Semester 1, 2009
This semester sees Jonah almost completely give up trying to distract me from uni work, with Private Investigator PI proving a very time-consuming influence. Gottit ended up feeding me a huge amount of chocolate, but I'm convinced the thinking Santrock and Herbert had me doing burned off all of the calories.
Notes from this semester weighed in at... 25.7kg
And now for some art inspired by doodles drawn between units. Click on the thumbnail to view the full image.
BIOL2151, Introductory Genetics
Oh my, what a mental workout this course was. It was only when I was putting my notes for this unit away that I realized just how much I'd learned - stuff that would have crossed my eyes just a few months ago now seems blatantly obvious. I wouldn't say I found the content easy to understand, but with some extra study it all suddenly made sense. It also helped to be sitting next to someone who takes to biology like a duck takes to water (minus the beak and propensity to lay eggs).
Private Investigator PI, a shrewd man so awesome he's capable of electrophoresis without a gel or capillaries (sufficiently advanced science seems like magic... in this case it probably is just magic). On his days off, he enjoys approaching passers by in public places, taking DNA samples, and testing for the Wahlund Effect. In his younger days he was the lead of the band "PCR Brothers", known for their hit single We'll make you hot and then cold and hot and cold again (Taq remix).
Dave decided to hold a lab coat competition. I may have gone a little overboard, but hey, if it is worth doing, it's worth breaking out yellow dye, paint, and creating a hypothetical DNA base for a species that is highly caffeine dependent, right? ... I WANTED THE MARS BAR AND GOT IT *manic grin*...
PSYC2002, Developmental Psychology
This course had an excellent lecturer, fantastic textbook, and an assessment scheme that I thought was great. The catch? I really, really don't like small children. I completely lack any urge to gooze at the balls of brown adipose tissue and drool that are babies. So, paradoxically, I found everything but the content of this course top-notch. Were this not a degree requirement, I wouldn't have touched it with a twenty hundred foot pole. Though I found myself deeply apathetic about the achievements of babies lifting their heads (amazing! I'm stunned!... or not) or being able to slowly emerge from the snot-producing egocentrism of infancy, I do need to begrudgingly acknowledge that I have learned quite a bit, and yes, it will inform my perspective on adult psychology... So, ultimately, I'm glad its over, but I'm also glad I did it.
Santrock Santrock is a cute little rascal with plenty of imagination, and an umbrella. He might have some problems when he's old enough to go to school and his peers realize his godfather and namesake is a textbook, but he's securely attached to his parents and has an easy temperament, so he should be fine. Plus, he could always wallop bullies with his umbrella.
PSYC3025, Abnormal Psychology Across The Lifespan
I have a sneaking suspicion I wasn't the only one in my cohort looking forward to this unit - I think it must be impossible not to be curious about what can go wrong with the human mind. The first and the second halves of the course felt very different, but in hindsight they fit together well. I really liked the textbook, especially its plentiful online supplements (crosswords to help with revision - GENIUS!). I would have loved to learn about each disorder in more detail, but even this whirlwind tour was engaging. I found many things mentioned back in first year were expanded upon - this course really plugs into the Psychology degree as a whole.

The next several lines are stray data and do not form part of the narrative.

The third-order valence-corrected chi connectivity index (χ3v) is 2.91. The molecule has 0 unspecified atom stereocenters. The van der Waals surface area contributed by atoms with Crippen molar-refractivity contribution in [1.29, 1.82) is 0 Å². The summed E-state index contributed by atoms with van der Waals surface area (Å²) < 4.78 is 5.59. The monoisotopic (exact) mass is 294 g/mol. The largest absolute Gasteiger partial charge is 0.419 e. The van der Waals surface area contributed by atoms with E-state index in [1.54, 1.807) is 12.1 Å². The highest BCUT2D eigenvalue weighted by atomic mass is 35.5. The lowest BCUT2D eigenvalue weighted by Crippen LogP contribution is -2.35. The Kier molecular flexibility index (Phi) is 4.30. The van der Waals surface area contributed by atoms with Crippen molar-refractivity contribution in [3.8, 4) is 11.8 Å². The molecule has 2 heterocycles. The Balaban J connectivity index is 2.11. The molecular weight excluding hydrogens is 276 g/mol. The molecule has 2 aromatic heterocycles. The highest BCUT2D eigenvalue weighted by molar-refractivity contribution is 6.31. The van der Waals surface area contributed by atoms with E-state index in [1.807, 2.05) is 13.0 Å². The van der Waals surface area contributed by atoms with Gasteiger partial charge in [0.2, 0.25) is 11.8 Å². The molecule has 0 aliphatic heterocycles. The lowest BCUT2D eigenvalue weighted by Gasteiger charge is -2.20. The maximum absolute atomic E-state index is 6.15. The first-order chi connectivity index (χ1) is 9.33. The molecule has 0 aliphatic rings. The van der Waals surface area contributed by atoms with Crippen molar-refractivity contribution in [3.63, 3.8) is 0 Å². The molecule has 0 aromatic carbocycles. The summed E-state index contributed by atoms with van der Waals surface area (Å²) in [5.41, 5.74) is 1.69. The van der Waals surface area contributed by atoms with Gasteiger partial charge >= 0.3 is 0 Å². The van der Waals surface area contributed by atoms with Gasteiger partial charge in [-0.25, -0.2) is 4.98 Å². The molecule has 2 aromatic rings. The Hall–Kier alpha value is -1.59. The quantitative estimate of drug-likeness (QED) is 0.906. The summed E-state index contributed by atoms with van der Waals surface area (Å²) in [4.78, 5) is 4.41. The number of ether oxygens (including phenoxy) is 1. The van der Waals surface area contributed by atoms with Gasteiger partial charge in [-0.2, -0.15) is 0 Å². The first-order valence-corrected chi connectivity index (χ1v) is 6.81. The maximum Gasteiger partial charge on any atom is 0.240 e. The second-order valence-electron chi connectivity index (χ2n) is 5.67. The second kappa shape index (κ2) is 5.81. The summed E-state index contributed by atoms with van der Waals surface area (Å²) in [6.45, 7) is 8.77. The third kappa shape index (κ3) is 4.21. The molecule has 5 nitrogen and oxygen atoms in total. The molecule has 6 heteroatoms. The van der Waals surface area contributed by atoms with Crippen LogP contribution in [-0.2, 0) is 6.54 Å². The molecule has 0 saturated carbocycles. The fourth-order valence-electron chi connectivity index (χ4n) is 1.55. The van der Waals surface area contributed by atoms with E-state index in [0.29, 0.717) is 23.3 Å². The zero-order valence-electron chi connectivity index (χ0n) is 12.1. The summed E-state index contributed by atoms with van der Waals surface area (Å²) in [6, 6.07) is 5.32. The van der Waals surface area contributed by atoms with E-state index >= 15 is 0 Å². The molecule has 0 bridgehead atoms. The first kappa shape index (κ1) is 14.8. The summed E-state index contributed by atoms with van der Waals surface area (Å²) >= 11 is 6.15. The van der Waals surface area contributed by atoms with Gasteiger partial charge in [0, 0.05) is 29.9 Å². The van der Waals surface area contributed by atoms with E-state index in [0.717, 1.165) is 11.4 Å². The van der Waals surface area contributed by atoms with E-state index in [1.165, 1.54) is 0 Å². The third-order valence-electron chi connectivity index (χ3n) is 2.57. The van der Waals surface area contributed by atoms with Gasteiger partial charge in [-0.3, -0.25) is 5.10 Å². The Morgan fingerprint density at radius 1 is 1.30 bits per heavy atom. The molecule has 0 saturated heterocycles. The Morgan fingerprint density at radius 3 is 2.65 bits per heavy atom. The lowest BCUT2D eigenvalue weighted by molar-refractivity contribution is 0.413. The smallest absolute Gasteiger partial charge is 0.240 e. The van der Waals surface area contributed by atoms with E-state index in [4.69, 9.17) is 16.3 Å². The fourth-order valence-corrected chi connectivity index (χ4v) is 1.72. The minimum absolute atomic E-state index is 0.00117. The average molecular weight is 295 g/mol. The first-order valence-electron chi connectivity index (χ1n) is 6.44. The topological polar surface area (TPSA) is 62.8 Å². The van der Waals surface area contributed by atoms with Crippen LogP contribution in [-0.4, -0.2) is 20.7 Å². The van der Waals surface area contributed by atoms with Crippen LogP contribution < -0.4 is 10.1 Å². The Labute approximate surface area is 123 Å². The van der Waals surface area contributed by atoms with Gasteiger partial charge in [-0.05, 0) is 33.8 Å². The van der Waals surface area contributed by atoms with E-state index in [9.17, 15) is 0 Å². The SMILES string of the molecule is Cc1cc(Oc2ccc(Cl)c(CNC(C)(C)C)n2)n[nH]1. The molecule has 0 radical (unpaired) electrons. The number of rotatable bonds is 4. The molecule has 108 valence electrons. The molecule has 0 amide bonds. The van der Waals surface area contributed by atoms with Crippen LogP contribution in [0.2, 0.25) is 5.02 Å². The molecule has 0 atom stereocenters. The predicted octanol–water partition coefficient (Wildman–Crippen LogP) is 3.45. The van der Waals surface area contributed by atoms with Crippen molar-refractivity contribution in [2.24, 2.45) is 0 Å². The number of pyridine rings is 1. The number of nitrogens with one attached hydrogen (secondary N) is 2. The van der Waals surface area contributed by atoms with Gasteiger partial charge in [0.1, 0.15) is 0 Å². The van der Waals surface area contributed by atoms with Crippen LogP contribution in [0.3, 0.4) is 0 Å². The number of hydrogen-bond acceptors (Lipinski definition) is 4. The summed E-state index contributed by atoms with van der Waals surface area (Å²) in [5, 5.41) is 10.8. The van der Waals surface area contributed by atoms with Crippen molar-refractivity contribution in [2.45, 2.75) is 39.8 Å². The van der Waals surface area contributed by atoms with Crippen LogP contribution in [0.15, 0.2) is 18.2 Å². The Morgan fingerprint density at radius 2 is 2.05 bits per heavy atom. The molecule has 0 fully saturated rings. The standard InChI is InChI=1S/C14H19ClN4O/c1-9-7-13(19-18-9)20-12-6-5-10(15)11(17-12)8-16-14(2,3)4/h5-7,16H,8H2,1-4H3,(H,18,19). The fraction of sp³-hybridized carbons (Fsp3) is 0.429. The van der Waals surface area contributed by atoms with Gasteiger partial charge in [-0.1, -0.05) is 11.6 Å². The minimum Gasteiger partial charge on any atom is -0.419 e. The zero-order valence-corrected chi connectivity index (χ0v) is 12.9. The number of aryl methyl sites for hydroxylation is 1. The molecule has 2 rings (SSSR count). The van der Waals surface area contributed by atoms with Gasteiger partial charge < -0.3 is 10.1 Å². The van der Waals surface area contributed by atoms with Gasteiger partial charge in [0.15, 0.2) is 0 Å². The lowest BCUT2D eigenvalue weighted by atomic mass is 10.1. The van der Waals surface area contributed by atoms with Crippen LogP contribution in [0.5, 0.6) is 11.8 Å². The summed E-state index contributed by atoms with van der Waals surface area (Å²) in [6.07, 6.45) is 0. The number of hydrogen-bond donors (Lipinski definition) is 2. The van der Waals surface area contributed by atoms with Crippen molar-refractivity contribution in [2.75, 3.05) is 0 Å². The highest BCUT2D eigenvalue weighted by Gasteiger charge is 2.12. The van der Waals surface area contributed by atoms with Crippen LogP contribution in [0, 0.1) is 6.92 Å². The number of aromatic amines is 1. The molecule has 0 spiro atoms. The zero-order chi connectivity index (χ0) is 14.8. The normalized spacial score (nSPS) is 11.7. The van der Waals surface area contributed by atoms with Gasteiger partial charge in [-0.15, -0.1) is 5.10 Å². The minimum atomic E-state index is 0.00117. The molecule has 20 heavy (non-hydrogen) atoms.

Herbert may look a little daunting, but he's an engaging, intelligent chivalrous fellow. Grossly misrepresented by people who don't know him in person, he's not at all violent or dangerous*, and not at all deserving of the anti-hand-tentacle stigma rife in modern movies and television shows. Herbert is an expert in psychopharmocological conflicts and is well known for his special cheesecakes that even people on Monoamine Oxidase Inhibitors can enjoy without risk of death.
* He isn't dangerous, except on the dance floor - if he had booty he would definitely shake it
SCOM2001, Practical Skills For Communicating Science
I had no idea what to expect from this unit, yet it still managed to exceed expectations (I'm sure that statement must be causing a hole in space/time somewhere). The fact this unit was so different from anything else at ANU was very refreshing. It was sneaky, teaching you things without your noticing. I thoroughly recommend it to everyone doing anything even vaguely science - related: the practice and skills you learn regarding public speaking would be useful to anyone and everyone. The assessment is also balanced, fair and distributed, and suits a learning style of doing a little, but often.
Gottit Outthere has, to all intents and purposes, indeed got science 'out there'. Deceptively youthful, he is eloquent, exuberant, and only a teensy bit strange. Nobody quite knows why or how he has a tail, but it is incredibly useful in that it always points out the best way to phrase something. Gottit is the world record holder for most chocolates sold in a single week, and can do an incredibly impressive impression of a neuron passing on an electrical signal (it must be seen to be believed).